Abortion in Northern Ireland threatens peace process, bishops say

Dublin — Catholic bishops in Northern Ireland warned that unilateral moves by the British government to force Northern Ireland's Department of Health to introduce abortion services threaten the region's peace process.

Brandon Lewis, Britain's secretary of state for Northern Ireland, has ordered the locally elected government to make full abortion services available no later than March 31.

Legislation that permits abortion in the region in all circumstances up to 12 weeks of pregnancy was introduced in London in 2019, over the heads of the Northern Ireland legislative assembly, which has consistently refused to legislate for abortion. The move was widely criticized at the time, and all of Northern Ireland's representatives in Westminster voted against it.

The church leaders described the latest move to extend abortion to Northern Ireland as "unjust," "gravely disquieting" and injurious to relations between the Catholic and Protestant communities who elect the power-sharing government brought about by the 1998 peace agreement.

"It is the latest in a line of decisions by the current Westminster government which we believe threaten the fragile balance of relationships at the heart of the Belfast (Good Friday) Agreement," said a statement by Archbishop Eamon Martin of Armagh and the four other bishops in Northern Ireland. They also criticized politicians who have welcomed the "unilateral imposition" and urged Catholics to see abortion as a key election issue ahead of next year's polls for the assembly.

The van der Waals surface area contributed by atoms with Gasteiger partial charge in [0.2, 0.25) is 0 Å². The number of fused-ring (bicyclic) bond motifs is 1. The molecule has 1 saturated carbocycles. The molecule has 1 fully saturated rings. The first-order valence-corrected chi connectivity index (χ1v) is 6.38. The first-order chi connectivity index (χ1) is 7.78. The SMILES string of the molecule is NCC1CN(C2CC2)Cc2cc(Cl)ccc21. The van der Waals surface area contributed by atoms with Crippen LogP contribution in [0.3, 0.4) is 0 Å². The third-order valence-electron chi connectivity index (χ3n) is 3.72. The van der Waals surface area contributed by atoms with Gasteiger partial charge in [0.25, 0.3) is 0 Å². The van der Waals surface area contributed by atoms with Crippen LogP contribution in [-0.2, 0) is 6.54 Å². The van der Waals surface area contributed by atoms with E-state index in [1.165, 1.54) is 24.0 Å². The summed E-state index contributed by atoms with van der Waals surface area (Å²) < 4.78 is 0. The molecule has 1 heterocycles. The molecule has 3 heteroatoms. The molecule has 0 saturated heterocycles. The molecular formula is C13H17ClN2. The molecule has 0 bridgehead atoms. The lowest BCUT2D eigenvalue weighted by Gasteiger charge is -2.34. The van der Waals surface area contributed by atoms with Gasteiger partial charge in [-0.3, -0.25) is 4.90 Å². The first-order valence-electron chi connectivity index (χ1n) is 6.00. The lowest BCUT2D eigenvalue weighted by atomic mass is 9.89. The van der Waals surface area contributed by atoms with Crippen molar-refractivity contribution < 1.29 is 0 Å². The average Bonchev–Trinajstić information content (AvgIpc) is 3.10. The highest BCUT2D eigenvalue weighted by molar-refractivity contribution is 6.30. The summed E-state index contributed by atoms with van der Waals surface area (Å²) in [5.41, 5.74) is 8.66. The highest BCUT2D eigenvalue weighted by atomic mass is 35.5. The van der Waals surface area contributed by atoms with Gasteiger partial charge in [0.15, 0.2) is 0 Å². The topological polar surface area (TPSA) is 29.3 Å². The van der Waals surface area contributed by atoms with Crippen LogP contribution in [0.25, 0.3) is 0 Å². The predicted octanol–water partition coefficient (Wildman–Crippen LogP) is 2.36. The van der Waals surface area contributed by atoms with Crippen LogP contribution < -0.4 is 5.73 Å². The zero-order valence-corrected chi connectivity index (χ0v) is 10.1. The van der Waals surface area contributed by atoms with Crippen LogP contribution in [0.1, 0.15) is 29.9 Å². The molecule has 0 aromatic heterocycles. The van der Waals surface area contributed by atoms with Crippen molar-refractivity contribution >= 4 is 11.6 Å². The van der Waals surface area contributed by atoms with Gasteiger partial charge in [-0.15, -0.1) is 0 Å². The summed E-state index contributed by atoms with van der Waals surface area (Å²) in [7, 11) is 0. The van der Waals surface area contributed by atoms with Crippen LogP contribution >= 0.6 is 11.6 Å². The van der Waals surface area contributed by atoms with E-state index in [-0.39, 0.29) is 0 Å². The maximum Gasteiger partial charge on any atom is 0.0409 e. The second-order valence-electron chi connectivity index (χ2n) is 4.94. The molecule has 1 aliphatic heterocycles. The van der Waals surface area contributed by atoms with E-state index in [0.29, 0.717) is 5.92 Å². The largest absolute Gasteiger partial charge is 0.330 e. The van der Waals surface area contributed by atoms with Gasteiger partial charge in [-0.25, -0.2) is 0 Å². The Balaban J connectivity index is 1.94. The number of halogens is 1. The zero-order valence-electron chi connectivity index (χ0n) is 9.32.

"As our society prepares in coming months to engage in the ultimate expression of democratic participation -- the election to our local assembly -- we encourage all Catholics, and those who share our view on the inviolability of all human life, to reflect carefully on the issues raised by this succession of unilateral impositions by the Westminster government," they said.

"We encourage everyone who believes in the equal right to life and compassionate care for a mother and her unborn child to ask local candidates and political parties to explain their position on these interventions and on this most fundamental of all issues."

Under the new plan, abortions will also be allowed up to 24 weeks when there is a risk to the woman's physical or mental health, while there is no time limit in cases of so-called fatal fetal abnormality or when there has been a diagnosis of a serious physical or mental impairment that would cause a serious disability.

The bishops said that the shared search for peace in Northern Ireland "is driven in no small part by our collective rejection of the brutality and demeaning of human dignity that occurs when the right to life is diminished in any way."

"In unilaterally imposing this direction on the local Northern Ireland Assembly to provide abortion services, it is as if the Westminster government, and those local parties who have supported them, believe the answer to the issue of providing compassionate care for a woman and her unborn child in pregnancy can be framed simply and exclusively as a 'health care issue,'" they added.

"Absent from the discussion, however, are the thousands of unborn children who have no legal protection and whose humanity is excluded from the political equation.

"It is for this reason that the argument for the protection of all human life can never be abandoned or referred to human rights experts alone.

"Westminster has imposed an unjust law. Christians, and all people of good will, can never stand silently by and fail to raise their voices at any attempt to ignore completely the fact that unborn children are human beings worthy of protection."

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